Can Willow Garage’s “Linux for Robots” Spur Internet-Scale Growth?
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a big chunk of Google shares. He also helped to build Alexa, the Web traffic monitoring service bought by Amazon in 1999 for $250 million. And on top of all that, he started FindMail, an e-mail list management service that grew into eGroups.com and fetched $413 million when Yahoo bought it in 2000.
If you’ve earned a fortune three times over thanks to the Internet, you’re automatically a big proponent of open source software—and you’re likely to believe that creating a shared platform like the LAMP stack is the best way to kickstart innovation in almost any technical field. “This is a classic chicken-and-egg problem,” Hassan said at the 2010 launch event for Willow Garage’s PR2 Beta initiative, a program aimed at giving away 11 PR2s to research teams around the world. “Without robots we can’t develop useful apps, and without useful apps to run, there are no robots,” Hassand said. “So the question is, how are we going to make this happen? What we are bringing to the table is a platform—a sturdy, robust platform,” meaning the combination of PR2 and ROS.
Gerkey was a logical choice to lead Willow Garage’s effort to develop ROS. Aside from being a veteran of Stanford’s Artificial Intelligence Lab and SRI’s Artificial Intelligence Center, he’s the founding developer of Player, a widely used open-source interface that lets researchers run robots over a network connection. He says ROS began in 2007 as a collaboration with researchers at Stanford. “The motivation was very much parallel to the motivation for building the PR2. It was natural to say that if we are going to build this hardware platform to give people a better starting point, we should match that with a software platform that gives them the nuts and bolts for everything from talking to sensors to inter-process communication, so they don’t have to worry about those things.”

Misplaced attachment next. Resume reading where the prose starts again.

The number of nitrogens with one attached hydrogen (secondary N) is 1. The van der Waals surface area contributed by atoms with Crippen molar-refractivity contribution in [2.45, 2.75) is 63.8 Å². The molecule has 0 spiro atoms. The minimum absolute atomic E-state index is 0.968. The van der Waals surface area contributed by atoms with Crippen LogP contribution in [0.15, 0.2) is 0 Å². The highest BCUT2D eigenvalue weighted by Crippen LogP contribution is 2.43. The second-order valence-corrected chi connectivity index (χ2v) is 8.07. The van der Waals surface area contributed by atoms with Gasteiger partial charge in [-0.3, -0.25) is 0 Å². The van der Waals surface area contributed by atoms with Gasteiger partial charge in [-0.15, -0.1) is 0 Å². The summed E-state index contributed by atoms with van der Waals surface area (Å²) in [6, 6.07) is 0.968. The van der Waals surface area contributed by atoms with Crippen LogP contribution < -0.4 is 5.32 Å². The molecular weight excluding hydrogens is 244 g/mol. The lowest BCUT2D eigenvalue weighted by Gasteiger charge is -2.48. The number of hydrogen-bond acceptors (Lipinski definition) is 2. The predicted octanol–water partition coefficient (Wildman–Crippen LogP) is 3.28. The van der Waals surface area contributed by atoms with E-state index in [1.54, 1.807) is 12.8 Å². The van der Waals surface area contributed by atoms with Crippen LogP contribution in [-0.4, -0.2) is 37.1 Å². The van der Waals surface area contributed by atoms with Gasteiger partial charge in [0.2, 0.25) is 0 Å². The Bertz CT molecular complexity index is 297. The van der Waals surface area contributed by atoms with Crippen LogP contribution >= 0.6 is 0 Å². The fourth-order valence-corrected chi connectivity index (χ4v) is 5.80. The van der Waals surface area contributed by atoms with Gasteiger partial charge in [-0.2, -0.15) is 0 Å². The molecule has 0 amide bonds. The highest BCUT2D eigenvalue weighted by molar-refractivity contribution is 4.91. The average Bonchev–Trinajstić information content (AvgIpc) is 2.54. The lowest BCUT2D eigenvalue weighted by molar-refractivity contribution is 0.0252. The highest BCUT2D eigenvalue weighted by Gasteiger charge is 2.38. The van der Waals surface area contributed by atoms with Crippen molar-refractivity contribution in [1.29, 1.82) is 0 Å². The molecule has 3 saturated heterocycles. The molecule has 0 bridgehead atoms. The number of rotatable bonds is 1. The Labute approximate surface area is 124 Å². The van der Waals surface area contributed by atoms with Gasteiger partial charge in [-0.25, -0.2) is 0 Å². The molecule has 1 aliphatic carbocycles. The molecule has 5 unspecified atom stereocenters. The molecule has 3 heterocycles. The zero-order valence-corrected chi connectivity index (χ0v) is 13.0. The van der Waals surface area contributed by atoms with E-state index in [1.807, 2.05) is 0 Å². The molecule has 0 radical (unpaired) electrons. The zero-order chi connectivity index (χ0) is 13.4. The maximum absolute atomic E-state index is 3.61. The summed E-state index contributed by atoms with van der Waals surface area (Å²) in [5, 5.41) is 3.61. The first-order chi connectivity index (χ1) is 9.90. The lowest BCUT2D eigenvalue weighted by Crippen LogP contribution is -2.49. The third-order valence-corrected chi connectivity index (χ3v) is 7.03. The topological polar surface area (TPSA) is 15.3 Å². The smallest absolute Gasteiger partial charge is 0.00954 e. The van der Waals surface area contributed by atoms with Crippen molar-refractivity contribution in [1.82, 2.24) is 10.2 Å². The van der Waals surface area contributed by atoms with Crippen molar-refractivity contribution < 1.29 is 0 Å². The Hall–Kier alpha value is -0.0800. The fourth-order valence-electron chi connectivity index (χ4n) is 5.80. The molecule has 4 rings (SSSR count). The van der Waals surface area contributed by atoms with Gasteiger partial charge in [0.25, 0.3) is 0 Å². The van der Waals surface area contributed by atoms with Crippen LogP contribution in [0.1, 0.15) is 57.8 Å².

ROS runs on many robot models, but there’s no question that it co-evolved with PR2 as Willow Garage readied the robot for public demos intended to show off its capabilities. “The best example of that was the tabletop manipulation demo,” says Gerkey. “The robot looks at a tabletop with no idea of what’s there, and it identifies objects, recognizes them, decides how to grasp on to them, picks up an object, moves it, and puts it down. That pick-and-place functionality is a basic capability that you would expect out of any robot like PR2—but if you don’t have a system like ROS you have to build an entire system of algorithms just to test it.”
The deep idea behind ROS, Gerkey says, is to save engineering time and let researchers leapfrog over solved problems. If your expertise is in computer vision, you want to put your effort into fine-tuning your object recognition algorithms—not wrestling with your robot over how to get the cameras to talk to the central processor, or how to move the gripper arm toward an object.
“Now you have the possibility of directly and empirically comparing competing approaches,” says Gerkey. “It’s one of the dirty little secrets of robotics that this hasn’t been done regularly. The story of robotics in the research community tends to be, you do a demo and show a video and everyone says ‘Isn’t that cool.’ There isn’t a lot of the head-to-head comparison of results that would really serve the community better.”
Researchers jumped on the ROS bandwagon from very first “0.4” release in 2009. The first stable 1.0 release came in February 2010, and every six months since then, Willow Garage has pushed a new release, each one named after a variety of turtle. (That’s a reference to … Next Page »